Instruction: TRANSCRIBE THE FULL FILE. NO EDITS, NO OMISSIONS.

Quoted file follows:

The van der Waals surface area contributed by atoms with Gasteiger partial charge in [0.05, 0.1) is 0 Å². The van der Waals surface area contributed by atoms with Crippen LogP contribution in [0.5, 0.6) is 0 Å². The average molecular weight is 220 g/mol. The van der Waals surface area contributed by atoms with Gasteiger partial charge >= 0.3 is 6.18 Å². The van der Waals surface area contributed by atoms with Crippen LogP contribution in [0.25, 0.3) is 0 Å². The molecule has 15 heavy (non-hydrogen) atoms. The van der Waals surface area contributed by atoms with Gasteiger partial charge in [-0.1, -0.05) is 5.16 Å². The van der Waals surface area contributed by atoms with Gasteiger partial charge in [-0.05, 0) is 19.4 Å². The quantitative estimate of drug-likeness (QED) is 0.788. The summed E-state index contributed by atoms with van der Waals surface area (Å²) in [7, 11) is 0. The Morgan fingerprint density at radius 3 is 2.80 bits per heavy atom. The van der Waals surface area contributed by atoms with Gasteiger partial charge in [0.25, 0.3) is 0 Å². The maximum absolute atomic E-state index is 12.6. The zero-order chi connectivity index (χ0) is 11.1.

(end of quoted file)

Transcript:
The van der Waals surface area contributed by atoms with Gasteiger partial charge in [0.05, 0.1) is 0 Å². The van der Waals surface area contributed by atoms with Crippen LogP contribution in [0.5, 0.6) is 0 Å². The average molecular weight is 220 g/mol. The van der Waals surface area contributed by atoms with Gasteiger partial charge >= 0.3 is 6.18 Å². The van der Waals surface area contributed by atoms with Crippen LogP contribution in [0.25, 0.3) is 0 Å². The molecule has 15 heavy (non-hydrogen) atoms. The van der Waals surface area contributed by atoms with Gasteiger partial charge in [-0.1, -0.05) is 5.16 Å². The van der Waals surface area contributed by atoms with Gasteiger partial charge in [-0.05, 0) is 19.4 Å². The quantitative estimate of drug-likeness (QED) is 0.788. The summed E-state index contributed by atoms with van der Waals surface area (Å²) in [7, 11) is 0. The Morgan fingerprint density at radius 3 is 2.80 bits per heavy atom. The van der Waals surface area contributed by atoms with Gasteiger partial charge in [0.25, 0.3) is 0 Å². The maximum absolute atomic E-state index is 12.6. The zero-order chi connectivity index (χ0) is 11.1.